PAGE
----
One of the chronic problems the international community has with almost every disease-fighting campaign has been the need to overcome mistrust — mistrust of government, of foreign health workers or outsider do-gooders in general.
This is, for a variety of reasons, especially true of vaccines.
So many worry that such global health efforts will suffer from the revelation, reported first in The Guardian and later by the New York Times and others, that the Central Intelligence Agency (CIA) set up a fake vaccination program in Pakistan in order to collect DNA samples. Says The Guardian:
The CIA organised a fake vaccination program in the town where it believed Osama bin Laden was hiding in an elaborate attempt to obtain DNA from the fugitive al-Qaida leader’s family, a Guardian investigation has found.
The CIA has refused to confirm or deny these reports.
Most of the media reports tend to focus on issues of terrorism, foreign policy and the increasingly strained relationship between the U.S. and Pakistan. There was little attention, initially anyway, given to the possibility that this CIA ruse could also seriously undermine a key tool in the worldwide battle against disease.
As anyone who has worked in the field in a foreign country on a vaccination campaign or other such project will tell you, establishing and maintaining trust is critical to success in public health.
Pakistan is one of those corners of the world where polio continues to spread. The infectious disease has been especially hard to stamp out despite a massive vaccination campaign because of gaps in immunization coverage in a few remaining polio-endemic countries.
With this news, it is perhaps not much of a stretch for many to predict that the polio campaign in Pakistan will have an even harder time reaching people in remote communities hostile to outsiders.
Beyond the impact on the polio campaign, some are concerned this CIA ploy is almost certain to fuel broader conspiracy theories and mistrust around any number of global health or humanitarian endeavors. Lives of health workers may be put at risk.
From the news reports, it appears the CIA didn’t follow through with the required number of doses needed for its own vaccination program — which was focused on preventing Hepatitis B — to be fully effective. In that sense, the CIA project was fake on a number of levels.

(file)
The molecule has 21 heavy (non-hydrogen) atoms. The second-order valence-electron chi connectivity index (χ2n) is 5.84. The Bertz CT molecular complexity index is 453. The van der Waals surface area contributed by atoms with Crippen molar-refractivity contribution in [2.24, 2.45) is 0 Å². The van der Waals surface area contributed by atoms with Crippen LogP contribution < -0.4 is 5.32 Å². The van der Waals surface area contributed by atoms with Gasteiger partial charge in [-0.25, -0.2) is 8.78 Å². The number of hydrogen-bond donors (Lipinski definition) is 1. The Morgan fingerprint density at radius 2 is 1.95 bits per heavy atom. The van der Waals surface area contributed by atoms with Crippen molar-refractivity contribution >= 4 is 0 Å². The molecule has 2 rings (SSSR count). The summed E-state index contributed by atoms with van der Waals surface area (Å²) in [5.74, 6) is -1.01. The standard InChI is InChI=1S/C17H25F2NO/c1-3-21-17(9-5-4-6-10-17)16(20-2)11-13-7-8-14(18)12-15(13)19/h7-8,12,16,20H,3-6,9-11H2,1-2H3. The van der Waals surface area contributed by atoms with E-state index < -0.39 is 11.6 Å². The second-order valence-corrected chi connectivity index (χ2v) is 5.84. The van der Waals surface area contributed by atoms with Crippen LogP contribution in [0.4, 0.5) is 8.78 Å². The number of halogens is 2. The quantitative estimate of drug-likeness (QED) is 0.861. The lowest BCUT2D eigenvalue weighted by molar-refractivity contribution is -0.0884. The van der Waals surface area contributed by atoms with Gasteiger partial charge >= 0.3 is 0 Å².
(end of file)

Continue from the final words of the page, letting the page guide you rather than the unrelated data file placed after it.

The damage done here will be hard to measure.
It’s not clear what the impact this revelation will have on the many efforts now underway in global health. But some in the aid/development blogosphere regard it as a major setback.
Mark Leon Goldberg at UN Dispatch specifically worries about the impact this could have on the polio campaign:
One of the great barriers to vaccination campaigns in these countries has been a stubbornly persistent rumor that the polio vaccine is a western plot to sterilize Muslim children…. This CIA ruse seems to confirm all the darkest fears that vaccination campaigns–particularly against polio–are part of some insidious American plot.
Brett Keller, a prolific global health blogger and grad student, describes the CIA project as “despicable” and calls for widespread condemnation:
Assuming the early reports are confirmed, this plot should be condemned by everyone. If US officials who support global vaccination efforts are going to control the damage as much as possible — though it’s likely much of it has already been done — then there need to be some very public repercussions for whoever authorized this or had any foreknowledge. What tragic stupidity: a few branches of the US government are spending millions and millions to promote vaccines, while another branch is doing this.
Chris Albon, who writes at Conflict Health, similarly says:
If true, the CIA’s actions are irresponsible and utterly reprehensible…. The simple fact is that the health of the children of Abbottabad has been put at risk through a deceptive medical operation by the Central Intelligence Agency.
Seth Mnookin, author of a book examining the anti-vaccine movement, The Panic Virus, calls this episode a horrible move with potentially dangerous consequences for global health.
It’s early days, but we have yet to hear anything from members of Congress or the Obama Administration about the strategy of using a public health campaign as a disguise for covert intelligence. Is this an acceptable trade-off in the war against terror? Or is it too potentially destabilizing to global health?
Will the global health community, especially those like Bill Gates who so vigorously promote vaccination as a “miracle” weapon against disease, speak out on this?
Clearly, many believe national security depends not only on winning the fight against the bad guys. Global stability and security depends upon many things, including maintaining a working level of trust and good will around the world — at least so we can collaborate when fighting common enemies like infectious disease.
Even the CIA has reported in the past on the benefit of promoting global health as a means to improve national security. The question now is if this episode will be regarded as an aberration or lead to further mistrust of U.S.-sponsored efforts in global health.